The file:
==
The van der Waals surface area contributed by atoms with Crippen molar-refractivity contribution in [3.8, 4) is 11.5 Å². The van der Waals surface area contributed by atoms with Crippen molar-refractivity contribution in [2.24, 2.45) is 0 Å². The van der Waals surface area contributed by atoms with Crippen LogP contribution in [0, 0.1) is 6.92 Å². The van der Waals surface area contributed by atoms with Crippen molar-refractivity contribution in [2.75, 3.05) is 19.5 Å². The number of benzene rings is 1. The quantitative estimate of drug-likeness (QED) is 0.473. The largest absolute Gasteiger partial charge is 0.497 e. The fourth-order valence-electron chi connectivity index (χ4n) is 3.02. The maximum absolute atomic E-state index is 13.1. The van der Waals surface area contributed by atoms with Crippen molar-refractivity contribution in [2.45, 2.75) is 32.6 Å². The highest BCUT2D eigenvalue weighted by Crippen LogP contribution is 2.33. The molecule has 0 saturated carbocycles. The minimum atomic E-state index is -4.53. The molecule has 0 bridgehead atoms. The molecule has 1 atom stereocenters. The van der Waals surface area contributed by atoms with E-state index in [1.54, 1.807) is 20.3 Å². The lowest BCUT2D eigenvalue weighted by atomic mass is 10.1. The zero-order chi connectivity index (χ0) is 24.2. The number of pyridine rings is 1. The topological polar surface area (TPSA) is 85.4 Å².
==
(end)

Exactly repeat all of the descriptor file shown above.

The van der Waals surface area contributed by atoms with Crippen molar-refractivity contribution in [3.8, 4) is 11.5 Å². The van der Waals surface area contributed by atoms with Crippen molar-refractivity contribution in [2.24, 2.45) is 0 Å². The van der Waals surface area contributed by atoms with Crippen LogP contribution in [0, 0.1) is 6.92 Å². The van der Waals surface area contributed by atoms with Crippen molar-refractivity contribution in [2.75, 3.05) is 19.5 Å². The number of benzene rings is 1. The quantitative estimate of drug-likeness (QED) is 0.473. The largest absolute Gasteiger partial charge is 0.497 e. The fourth-order valence-electron chi connectivity index (χ4n) is 3.02. The maximum absolute atomic E-state index is 13.1. The van der Waals surface area contributed by atoms with Crippen molar-refractivity contribution in [2.45, 2.75) is 32.6 Å². The highest BCUT2D eigenvalue weighted by Crippen LogP contribution is 2.33. The molecule has 0 saturated carbocycles. The minimum atomic E-state index is -4.53. The molecule has 0 bridgehead atoms. The molecule has 1 atom stereocenters. The van der Waals surface area contributed by atoms with E-state index in [1.54, 1.807) is 20.3 Å². The lowest BCUT2D eigenvalue weighted by atomic mass is 10.1. The zero-order chi connectivity index (χ0) is 24.2. The number of pyridine rings is 1. The topological polar surface area (TPSA) is 85.4 Å².